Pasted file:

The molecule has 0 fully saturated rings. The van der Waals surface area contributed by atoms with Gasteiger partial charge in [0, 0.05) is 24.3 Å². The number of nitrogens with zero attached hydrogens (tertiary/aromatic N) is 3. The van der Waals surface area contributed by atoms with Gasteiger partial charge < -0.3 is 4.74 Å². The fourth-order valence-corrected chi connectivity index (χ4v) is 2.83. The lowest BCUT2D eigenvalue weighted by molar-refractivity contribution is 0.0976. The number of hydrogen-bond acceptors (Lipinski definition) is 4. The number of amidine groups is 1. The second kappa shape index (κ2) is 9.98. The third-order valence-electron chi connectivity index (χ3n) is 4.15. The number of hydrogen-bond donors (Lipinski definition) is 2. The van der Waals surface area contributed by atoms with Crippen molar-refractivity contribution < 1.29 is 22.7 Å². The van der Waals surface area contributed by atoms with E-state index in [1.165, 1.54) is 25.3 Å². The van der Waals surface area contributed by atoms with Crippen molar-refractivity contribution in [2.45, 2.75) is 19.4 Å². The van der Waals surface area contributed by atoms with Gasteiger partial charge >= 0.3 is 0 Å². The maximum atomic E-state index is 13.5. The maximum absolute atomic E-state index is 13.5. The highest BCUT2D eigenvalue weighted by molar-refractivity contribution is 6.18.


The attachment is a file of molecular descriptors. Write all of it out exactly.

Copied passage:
The molecule has 0 fully saturated rings. The van der Waals surface area contributed by atoms with Gasteiger partial charge in [0, 0.05) is 24.3 Å². The number of nitrogens with zero attached hydrogens (tertiary/aromatic N) is 3. The van der Waals surface area contributed by atoms with Gasteiger partial charge < -0.3 is 4.74 Å². The fourth-order valence-corrected chi connectivity index (χ4v) is 2.83. The lowest BCUT2D eigenvalue weighted by molar-refractivity contribution is 0.0976. The number of hydrogen-bond acceptors (Lipinski definition) is 4. The number of amidine groups is 1. The second kappa shape index (κ2) is 9.98. The third-order valence-electron chi connectivity index (χ3n) is 4.15. The number of hydrogen-bond donors (Lipinski definition) is 2. The van der Waals surface area contributed by atoms with Crippen molar-refractivity contribution < 1.29 is 22.7 Å². The van der Waals surface area contributed by atoms with E-state index in [1.165, 1.54) is 25.3 Å². The van der Waals surface area contributed by atoms with Crippen molar-refractivity contribution in [2.45, 2.75) is 19.4 Å². The van der Waals surface area contributed by atoms with Gasteiger partial charge >= 0.3 is 0 Å². The maximum atomic E-state index is 13.5. The maximum absolute atomic E-state index is 13.5. The highest BCUT2D eigenvalue weighted by molar-refractivity contribution is 6.18.